L - art case

Next came the showing of the art case. (What are those called? I can’t think of a better word!) As our friend showed off her birthday present, the kids talked about all of the different media available and how you use them. Various pencils, chalk pastels, oil pastels, watercolor pencils, charcoal pencils, a pose-able human model, different types of erasers, and on and on. Such excitement as together, they shared their knowledge and learned from each other. Our friend talked about what she knew and the oldest giggly girl talked about what she knew and all the others put in their 2 cents worth. Together, they managed to teach each other much.

To top it off, we decided we NEEDED to create some art pieces. Since our friends had never used chalk pastels and they are so much fun AND so forgiving, we pulled them out. After looking up some ideas (check out HodgePodge), we decided to create waterfalls. Well, the lone boy decided a tornado was more his speed, so that is what he did. (And he did a fantastic job!) After one picture, it was an absolute necessity to continue using this media and creating more works of art!

L - works in progress

Lots of mess and lots of drawing and lots of laughter and lots of fun later, here is what the giggly girls and their friends created.

L - art work


Learning is good but when the giggly girls can learn together from their peers of all ages, there is just nothing like it. And I smile. At Home.

Linking up with ABC Blogging at Ben and Me blog.

Ben and Me
Also linking up with The Virtual Refridgerator at Every Bed of Roses.
Virtual Fridge Link Up

5 Ps of Homeschool Essentials – People

5 Ps of homeschooling image

Number 2 on my list of homeschool essentials is: People.

People are a part of our lives. We need to recognize that and look at the roles they play in our lives. When I was examining the list of things that I felt was necessary for homeschooling, people came up in a number of different ways. And they all had a positive effect on me. People are necessary.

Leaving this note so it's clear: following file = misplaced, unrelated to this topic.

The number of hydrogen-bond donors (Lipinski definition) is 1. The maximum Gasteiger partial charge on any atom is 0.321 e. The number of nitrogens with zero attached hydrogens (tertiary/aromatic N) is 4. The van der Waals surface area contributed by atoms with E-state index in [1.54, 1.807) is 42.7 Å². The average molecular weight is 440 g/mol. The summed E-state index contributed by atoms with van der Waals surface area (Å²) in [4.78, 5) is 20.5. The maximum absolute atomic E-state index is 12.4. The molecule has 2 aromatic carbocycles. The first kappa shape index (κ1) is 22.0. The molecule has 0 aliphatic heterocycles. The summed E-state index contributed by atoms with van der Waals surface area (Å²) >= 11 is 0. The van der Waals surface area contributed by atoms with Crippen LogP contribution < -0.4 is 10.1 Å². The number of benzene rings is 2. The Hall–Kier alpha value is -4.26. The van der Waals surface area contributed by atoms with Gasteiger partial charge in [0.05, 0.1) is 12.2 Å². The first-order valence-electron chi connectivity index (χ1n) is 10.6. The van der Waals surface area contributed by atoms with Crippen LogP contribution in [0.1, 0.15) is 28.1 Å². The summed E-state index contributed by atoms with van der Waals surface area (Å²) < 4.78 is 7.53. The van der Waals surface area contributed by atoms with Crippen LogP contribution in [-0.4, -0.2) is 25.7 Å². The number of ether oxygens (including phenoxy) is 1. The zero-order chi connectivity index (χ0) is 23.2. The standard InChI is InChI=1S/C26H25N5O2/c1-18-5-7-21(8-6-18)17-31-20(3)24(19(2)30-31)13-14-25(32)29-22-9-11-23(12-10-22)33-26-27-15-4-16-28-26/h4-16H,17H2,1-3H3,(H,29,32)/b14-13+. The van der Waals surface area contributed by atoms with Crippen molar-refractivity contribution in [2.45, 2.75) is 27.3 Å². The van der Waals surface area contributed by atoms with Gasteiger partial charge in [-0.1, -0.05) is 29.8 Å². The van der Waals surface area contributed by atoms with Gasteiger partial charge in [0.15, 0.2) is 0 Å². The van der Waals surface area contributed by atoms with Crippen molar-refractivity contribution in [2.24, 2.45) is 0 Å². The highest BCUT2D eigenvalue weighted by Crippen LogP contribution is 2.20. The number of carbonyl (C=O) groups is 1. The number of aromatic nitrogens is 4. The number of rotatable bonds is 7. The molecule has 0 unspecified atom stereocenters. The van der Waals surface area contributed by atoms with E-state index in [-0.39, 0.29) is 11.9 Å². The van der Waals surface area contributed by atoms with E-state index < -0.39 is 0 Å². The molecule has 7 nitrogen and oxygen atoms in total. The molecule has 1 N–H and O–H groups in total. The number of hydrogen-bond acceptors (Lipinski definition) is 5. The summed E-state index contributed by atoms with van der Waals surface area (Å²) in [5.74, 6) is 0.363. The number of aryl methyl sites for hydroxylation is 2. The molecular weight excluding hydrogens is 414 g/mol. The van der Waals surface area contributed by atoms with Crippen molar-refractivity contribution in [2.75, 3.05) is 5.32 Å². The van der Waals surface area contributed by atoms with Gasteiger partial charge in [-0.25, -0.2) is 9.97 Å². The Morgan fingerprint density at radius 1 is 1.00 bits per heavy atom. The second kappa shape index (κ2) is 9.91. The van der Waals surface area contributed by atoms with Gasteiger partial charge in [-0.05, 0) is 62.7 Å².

For support.
For suggestions.
For feedback.
For encouragement.
For ideas.
For prayer.
For strength.
For relaxing.

Many of the people that impact me are folks that I know in real life and see or talk to often and some online friends that I chat with a lot. They encourage me; they support me; they tell me the truth; they pray for me; they help me take time for myself; they give me strength. These are family, friends, and church family. These people are important to me. Thank you to my family, friends, and church family because without you, our family would stumble a lot more than we already do.

There is another group of people that are significant contributors to our homeschooling, even if they don’t know it. These are the bloggers, pinners, and others online that willing share their experiences, materials, and ideas. These folks make it possible for me and others to take on a project that interests our kids when we don’t even know where to begin. They share their lives and educational experiences with us in this virtual world and they make a difference. Their ideas encourage me, challenge me, strike my creativity, and help me meet the needs of my kids. Thank you to all of you who fit into this area.